Tabletop Review: ‘Pigasus’

Entertainment Games
‘Pigasus’ from Brain Games. Photo by Elizabeth MacAndrew.

With a kindergartner and a third-grader in our house, we are always on the lookout for fun new family games and the companies that create them. Recently I found out about Pigasus, a matching game with a twist from Brain Games and took up an opportunity to accept a copy for reviewing.

What Is Pigasus?

Pigasus is a variation of a matching game involving imaginary hybrids of well-known animals for 2-8 players ages 7+ and takes about 20 minutes to play. It has an MSRP of $14.99.

Pigasus Components

The components for ‘Pigasus.’ Photo by Elizabeth MacAndrew.

Pigasus contains the following:

  • 72 Cards
  • 1 Squeaky Pigasus Toy
  • Instruction Books in Several Languages

I have seen thicker cards made in other games, but for Pigasus, the thickness level is probably going to be fine unless younger players are particularly rough on the cards. The Pigasus squeaker itself is decently solid rubber and makes a good solid squeak. My only warning is that if you have a kid that gets fussy about loud sounds, the squeaker might be a touch loud for them and you might alter your gameplay to grabbing and not squeaking the Pigasus.

How to Play Pigasus


A matched ‘Pigasus’ pair between shark and pelican hybrids. Photo by Elizabeth MacAndrew.

The goal of Pigasus is to match the most animal hybrids, but the cards are not perfect matches. For example, the Shark/Pelican combo has one card with a shark head and a pelican body, but its match has a pelican head and shark body.


A game of ‘Pigasus’ set up and ready for play. Photo by Elizabeth MacAndrew.

The setup for Pigasus is simple and fast, a trait I usually prefer in family games, especially those kids might be inclined to play on their own. Shuffle the cards (it’s especially important to get them mixed up well after you’ve played the first time) and set 16 of them aside, with the rest making the Game Deck. The Pigasus Squeaker is then placed where all the players can easily reach it.


The gameplay mechanic is easy and straightforward, but is still going to need your alert attention.


Pick a player to be the first Dealer. The Dealer takes the Game Deck and starts revealing the cards one by one. The Dealer is supposed to flip them away from themselves so they don’t get a sneak peek and the cards are placed in front of everyone. The Dealer should take care not to cover one card with part of another. If a player or the Dealer believes they see a match, they grab or squeak the Pigasus Squaker and point out the match. Note that touching the Pigasus Squeaker at all is considered a grab. If two players grab it at the same time, the player touching the larger section gets it. If the players are touching equal sections and are both are pointing to the correct match, they each score a card. Any disputes are solved by player majority.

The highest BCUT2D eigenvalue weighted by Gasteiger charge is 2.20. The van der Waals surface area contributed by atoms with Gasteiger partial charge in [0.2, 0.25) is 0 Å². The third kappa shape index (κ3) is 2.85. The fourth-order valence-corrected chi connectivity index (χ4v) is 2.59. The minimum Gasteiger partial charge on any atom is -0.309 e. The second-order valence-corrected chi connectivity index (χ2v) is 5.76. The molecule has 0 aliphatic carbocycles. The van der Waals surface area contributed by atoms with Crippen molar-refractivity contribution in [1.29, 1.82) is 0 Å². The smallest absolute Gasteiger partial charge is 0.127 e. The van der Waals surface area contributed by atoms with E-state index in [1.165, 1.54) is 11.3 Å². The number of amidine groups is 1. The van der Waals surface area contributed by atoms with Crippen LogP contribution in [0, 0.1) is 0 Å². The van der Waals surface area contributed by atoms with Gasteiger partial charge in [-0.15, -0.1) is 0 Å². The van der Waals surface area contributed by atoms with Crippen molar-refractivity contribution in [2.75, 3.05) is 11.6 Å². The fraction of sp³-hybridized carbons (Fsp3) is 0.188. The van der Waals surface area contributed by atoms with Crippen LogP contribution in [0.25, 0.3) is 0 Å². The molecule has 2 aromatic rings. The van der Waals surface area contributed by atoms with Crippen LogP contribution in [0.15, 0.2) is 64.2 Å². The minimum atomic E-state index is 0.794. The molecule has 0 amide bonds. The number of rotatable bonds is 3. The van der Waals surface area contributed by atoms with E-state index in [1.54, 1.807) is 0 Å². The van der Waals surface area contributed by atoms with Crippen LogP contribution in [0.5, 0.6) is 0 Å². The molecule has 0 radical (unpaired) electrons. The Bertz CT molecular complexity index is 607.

When a new card goes down, players may have to scan a lot of cards to find the match. Photo by Elizabeth MacAndrew.

Right Grab

If the player is correct, they claim the matched pair and become the next Dealer.

Wrong Grab

If the player incorrectly identified a match, they must surrender one card from their pile for each player in the game back to the box. The Dealer is not changed.

Game End 

The game ends when the deck runs out. The player with the most cards wins. If there is a tie, the 16 cards set aside come into play for the tied players only and the moment someone scores, they become the winner.

Why You Should Play Pigasus

Pigasus is a fast, fun family game that is easy to set up, easy to learn, and a little more challenging than you might realize. While the game mechanic is simple, you’d be surprised how much active thinking and recognition you need since the objects are not matched and aren’t things you would instantly associate with each other. If you see an elephant head and a shark body, you really have to scan the cards to recognize if a shark head and elephant body came up. The giraffe and elephant bodies caused the most confusion because of the tails on a quick glance. I didn’t feel like I had an advantage over my eight-year-old, and our final scores ran pretty close.

It might be a game a little trickier to fudge the minimum age, as you do need to be able to process and recognize unusual pairs. There is a team option that might help include younger players. When we let our five-year-old play, we agreed not to penalize him for a wrong grab as long as he wasn’t constantly making wrong grabs.

Overall, gameplay ran faster than 20 minutes for us, and it was enjoyed enough that it got played multiple times in a row, which is always a good sign. It was easy enough for the kids to play, but still challenging enough that I wasn’t bored playing it.

At $14.99, it’s in that super affordable and nicely giftable price range for other kids too. Brain Games originates in the Baltics, but has expanded to the United States. US buyers can order their copies through one of the distributors found here.

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